Bad loans, the time bomb that banks are trying to sidestep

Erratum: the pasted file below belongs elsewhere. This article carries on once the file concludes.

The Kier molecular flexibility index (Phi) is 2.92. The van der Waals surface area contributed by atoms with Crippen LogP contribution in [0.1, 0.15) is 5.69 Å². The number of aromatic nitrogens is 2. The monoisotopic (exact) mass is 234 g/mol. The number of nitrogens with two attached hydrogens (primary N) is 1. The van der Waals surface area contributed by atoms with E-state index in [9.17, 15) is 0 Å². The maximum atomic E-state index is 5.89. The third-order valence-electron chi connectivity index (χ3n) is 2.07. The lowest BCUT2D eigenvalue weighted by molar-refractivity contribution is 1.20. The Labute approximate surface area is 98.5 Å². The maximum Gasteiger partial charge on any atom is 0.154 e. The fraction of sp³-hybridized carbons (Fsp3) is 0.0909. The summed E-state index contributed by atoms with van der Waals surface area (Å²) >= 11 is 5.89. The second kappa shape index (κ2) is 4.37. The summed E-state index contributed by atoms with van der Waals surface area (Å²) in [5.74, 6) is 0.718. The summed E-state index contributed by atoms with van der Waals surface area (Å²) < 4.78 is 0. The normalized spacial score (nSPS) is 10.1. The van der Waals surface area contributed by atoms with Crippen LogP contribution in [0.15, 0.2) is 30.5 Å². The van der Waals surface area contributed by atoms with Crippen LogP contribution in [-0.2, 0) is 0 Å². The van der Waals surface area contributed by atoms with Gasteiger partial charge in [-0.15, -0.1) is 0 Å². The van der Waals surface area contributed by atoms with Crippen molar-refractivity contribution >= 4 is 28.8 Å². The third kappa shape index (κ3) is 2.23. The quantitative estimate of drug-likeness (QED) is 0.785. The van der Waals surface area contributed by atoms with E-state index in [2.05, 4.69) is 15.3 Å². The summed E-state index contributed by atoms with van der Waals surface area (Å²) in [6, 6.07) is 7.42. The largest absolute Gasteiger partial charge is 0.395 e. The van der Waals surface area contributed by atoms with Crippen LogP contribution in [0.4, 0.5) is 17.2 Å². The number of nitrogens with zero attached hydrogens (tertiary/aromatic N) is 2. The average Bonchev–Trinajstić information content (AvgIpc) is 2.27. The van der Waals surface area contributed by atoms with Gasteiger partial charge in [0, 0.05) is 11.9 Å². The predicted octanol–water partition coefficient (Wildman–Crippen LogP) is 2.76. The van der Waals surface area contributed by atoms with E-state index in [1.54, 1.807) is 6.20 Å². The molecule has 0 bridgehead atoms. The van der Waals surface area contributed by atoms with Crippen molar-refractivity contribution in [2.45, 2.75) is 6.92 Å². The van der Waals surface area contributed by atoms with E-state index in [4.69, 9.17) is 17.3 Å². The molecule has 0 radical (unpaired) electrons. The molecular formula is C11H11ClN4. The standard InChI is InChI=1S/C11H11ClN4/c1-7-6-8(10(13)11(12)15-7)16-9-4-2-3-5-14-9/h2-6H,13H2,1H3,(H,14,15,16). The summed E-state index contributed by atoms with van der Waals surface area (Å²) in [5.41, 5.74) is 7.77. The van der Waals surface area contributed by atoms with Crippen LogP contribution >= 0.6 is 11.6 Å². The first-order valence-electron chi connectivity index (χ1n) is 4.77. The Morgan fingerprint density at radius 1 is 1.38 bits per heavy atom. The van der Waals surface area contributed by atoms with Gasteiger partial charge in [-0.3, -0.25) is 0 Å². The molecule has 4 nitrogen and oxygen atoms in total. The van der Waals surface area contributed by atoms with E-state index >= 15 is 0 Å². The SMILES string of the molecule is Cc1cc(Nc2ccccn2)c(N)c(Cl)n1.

The anticipated downturn in the Greek economy and neighboring countries, where the country’s largest banks have a significant presence, is bound to have an adverse impact on their loan quality book. This could turn out to be bigger than many analysts estimate if banks are asked or forced to give up the traditional methods used to convert bad loans into properly served ones at home and loans in arrears soar in Southeastern Europe. The message is gloomy from employees working at bank departments responsible for dealing with loans in arrears. A growing number of borrowers are unable to meet their payments of interest and principal after 90 days or more. A good portion of these are consumer loans but a similar trend, though smoother, exists in mortgage loans. By strict definition, these loans should have been categorized as nonperforming and banks should have taken the proper provisions. However, this is not the case. This means the announced proportion of nonperforming loans (NPL) as a percentage of total average loans is less than the true number, which in turn means that the credit of at least some large Greek banks is worse than is actually being reported. A loan is defined as nonperforming when the payments of interest and principal are past due by 90 days or more. This is more so if one takes into account the fact the NPL ratio announced by Greek banks in their quarterly financial statements differs from the NPL ratio reported to the central bank. As a matter of fact, the NPL ratio reported to the Bank of Greece is usually higher than that released with their quarterly results. This explains why analysts at foreign investment houses covering local banks usually insist on being informed of the reported central bank NPL figures. Greece is perhaps the only country in Western Europe in which two figures for the NPL ratio exist at the same time. It should be noted that the NPL ratio reported to the central bank by the Greek banking sector has improved in the last few years. Nonperforming loans stood at 6.3 percent of total loans in 2005 and fell to 5.4 percent in 2006 and 4.5 percent at the end of 2007. This is largely due to the Greek central bank’s requirement that they clean up their credit books by making more provisions as well as bigger writeoffs for NPLs. However, this downward trend came to a halt and then started to rise again in 2008. It stood at 4.8 percent at the end of last September and is expected to rise further when the financial statements for the fourth quarter of 2008 are announced. This is the result of higher interest rate costs for borrowers and the sharp deterioration in the Greek market and neighboring economies. It should be noted that the National Bank of Greece provided loans of 20 billion euros to customers in Southeastern Europe or 30.5 percent of total group lending based on 9-month financial results. Alpha Bank extended loans of 10.75 billion euros or 21.2 percent of the total group’s loans and EFG Eurobank gave out loans worth 15 billion euros or 26.7 percent of the total in Southeastern Europe, including Poland. Bank of Piraeus’s loans at foreign branches amounted to 8.1 billion euros at the end of September 2008, accounting for 20.8 percent of the group’s loans. This means Greek banks’ exposure to loans in Southeastern and Central Europe is relatively low but not insignificant, especially if the economies of these countries fall into recession, in which case, nonperforming loans may end up being a high proportion of the total loans granted in those countries. Based on past recession episodes, the NPL ratio could range from 20 to 80 percent depending on the country. However, past history may not bear any similarity to the present, as many these economies have been transformed and some are now even members in the European Union. Still, bankers are saying in private that even if economic conditions in the neighboring countries do not deteriorate as much as some fear, Greek banks will have their hands full at home. Local banks have been busy refinancing loans that should be listed as nonperforming to avoid boosting their NPL ratio, taking the proper loan loss provisions and writing off bad loans. In so doing, they violate a law that requires that they must first list these loans as nonperforming and then proceed with their refinancing. Bankers, in private, are saying that the NPL ratio would have been much higher if this law were applied. They add that Greek banks are not alone in doing so, since other EU banks do the same. Still all this raises questions about the true NPL ratio in the banking sector and further complicates the calculation of the impact of the expected economic slowdown or decline on asset quality.

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